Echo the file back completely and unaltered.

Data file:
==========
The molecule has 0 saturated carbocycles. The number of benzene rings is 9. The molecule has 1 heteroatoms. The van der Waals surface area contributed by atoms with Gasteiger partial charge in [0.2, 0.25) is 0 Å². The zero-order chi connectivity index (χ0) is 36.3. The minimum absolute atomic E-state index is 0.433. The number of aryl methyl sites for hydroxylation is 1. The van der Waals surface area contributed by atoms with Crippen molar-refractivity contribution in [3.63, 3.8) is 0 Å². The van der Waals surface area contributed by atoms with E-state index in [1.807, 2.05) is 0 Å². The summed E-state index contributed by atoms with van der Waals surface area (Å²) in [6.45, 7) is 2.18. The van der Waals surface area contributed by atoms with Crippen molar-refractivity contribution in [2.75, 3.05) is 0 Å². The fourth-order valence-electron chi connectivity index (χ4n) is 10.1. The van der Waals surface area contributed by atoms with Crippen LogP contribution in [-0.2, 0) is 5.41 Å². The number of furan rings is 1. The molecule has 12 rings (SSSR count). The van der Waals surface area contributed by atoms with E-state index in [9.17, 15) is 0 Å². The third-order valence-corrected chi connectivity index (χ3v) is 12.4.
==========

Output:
The molecule has 0 saturated carbocycles. The number of benzene rings is 9. The molecule has 1 heteroatoms. The van der Waals surface area contributed by atoms with Gasteiger partial charge in [0.2, 0.25) is 0 Å². The zero-order chi connectivity index (χ0) is 36.3. The minimum absolute atomic E-state index is 0.433. The number of aryl methyl sites for hydroxylation is 1. The van der Waals surface area contributed by atoms with Crippen molar-refractivity contribution in [3.63, 3.8) is 0 Å². The van der Waals surface area contributed by atoms with E-state index in [1.807, 2.05) is 0 Å². The summed E-state index contributed by atoms with van der Waals surface area (Å²) in [6.45, 7) is 2.18. The van der Waals surface area contributed by atoms with Crippen molar-refractivity contribution in [2.75, 3.05) is 0 Å². The fourth-order valence-electron chi connectivity index (χ4n) is 10.1. The van der Waals surface area contributed by atoms with Crippen LogP contribution in [-0.2, 0) is 5.41 Å². The number of furan rings is 1. The molecule has 12 rings (SSSR count). The van der Waals surface area contributed by atoms with E-state index in [9.17, 15) is 0 Å². The third-order valence-corrected chi connectivity index (χ3v) is 12.4.